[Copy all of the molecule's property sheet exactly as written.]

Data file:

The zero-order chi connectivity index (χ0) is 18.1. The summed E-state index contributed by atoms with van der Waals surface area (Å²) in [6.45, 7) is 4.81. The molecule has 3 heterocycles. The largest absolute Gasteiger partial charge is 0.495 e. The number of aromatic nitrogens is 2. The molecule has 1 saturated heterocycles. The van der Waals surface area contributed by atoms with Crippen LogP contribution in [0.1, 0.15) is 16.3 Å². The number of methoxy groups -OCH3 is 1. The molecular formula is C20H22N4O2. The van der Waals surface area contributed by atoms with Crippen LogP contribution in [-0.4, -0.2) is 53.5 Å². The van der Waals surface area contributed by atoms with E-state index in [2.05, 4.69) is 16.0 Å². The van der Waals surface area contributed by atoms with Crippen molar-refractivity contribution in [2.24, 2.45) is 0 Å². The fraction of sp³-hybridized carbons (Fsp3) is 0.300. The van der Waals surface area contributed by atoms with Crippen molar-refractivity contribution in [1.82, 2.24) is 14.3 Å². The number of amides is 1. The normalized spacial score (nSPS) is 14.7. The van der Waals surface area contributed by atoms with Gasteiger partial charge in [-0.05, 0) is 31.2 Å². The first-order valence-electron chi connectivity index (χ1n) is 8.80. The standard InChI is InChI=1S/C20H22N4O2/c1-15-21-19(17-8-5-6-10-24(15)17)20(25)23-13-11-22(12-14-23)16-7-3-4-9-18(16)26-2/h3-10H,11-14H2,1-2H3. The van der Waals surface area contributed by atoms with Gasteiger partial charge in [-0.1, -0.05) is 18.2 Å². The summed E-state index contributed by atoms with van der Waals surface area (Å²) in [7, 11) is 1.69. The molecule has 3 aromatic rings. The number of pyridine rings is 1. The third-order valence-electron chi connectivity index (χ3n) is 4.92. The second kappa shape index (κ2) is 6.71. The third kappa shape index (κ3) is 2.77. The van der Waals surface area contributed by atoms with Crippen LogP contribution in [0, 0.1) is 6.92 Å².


The zero-order chi connectivity index (χ0) is 18.1. The summed E-state index contributed by atoms with van der Waals surface area (Å²) in [6.45, 7) is 4.81. The molecule has 3 heterocycles. The largest absolute Gasteiger partial charge is 0.495 e. The number of aromatic nitrogens is 2. The molecule has 1 saturated heterocycles. The van der Waals surface area contributed by atoms with Crippen LogP contribution in [0.1, 0.15) is 16.3 Å². The number of methoxy groups -OCH3 is 1. The molecular formula is C20H22N4O2. The van der Waals surface area contributed by atoms with Crippen LogP contribution in [-0.4, -0.2) is 53.5 Å². The van der Waals surface area contributed by atoms with E-state index in [2.05, 4.69) is 16.0 Å². The van der Waals surface area contributed by atoms with Crippen molar-refractivity contribution in [2.24, 2.45) is 0 Å². The fraction of sp³-hybridized carbons (Fsp3) is 0.300. The van der Waals surface area contributed by atoms with Crippen molar-refractivity contribution in [1.82, 2.24) is 14.3 Å². The number of amides is 1. The normalized spacial score (nSPS) is 14.7. The van der Waals surface area contributed by atoms with Gasteiger partial charge in [-0.05, 0) is 31.2 Å². The first-order valence-electron chi connectivity index (χ1n) is 8.80. The standard InChI is InChI=1S/C20H22N4O2/c1-15-21-19(17-8-5-6-10-24(15)17)20(25)23-13-11-22(12-14-23)16-7-3-4-9-18(16)26-2/h3-10H,11-14H2,1-2H3. The van der Waals surface area contributed by atoms with Gasteiger partial charge in [-0.1, -0.05) is 18.2 Å². The summed E-state index contributed by atoms with van der Waals surface area (Å²) in [7, 11) is 1.69. The molecule has 3 aromatic rings. The number of pyridine rings is 1. The third-order valence-electron chi connectivity index (χ3n) is 4.92. The second kappa shape index (κ2) is 6.71. The third kappa shape index (κ3) is 2.77. The van der Waals surface area contributed by atoms with Crippen LogP contribution in [0, 0.1) is 6.92 Å².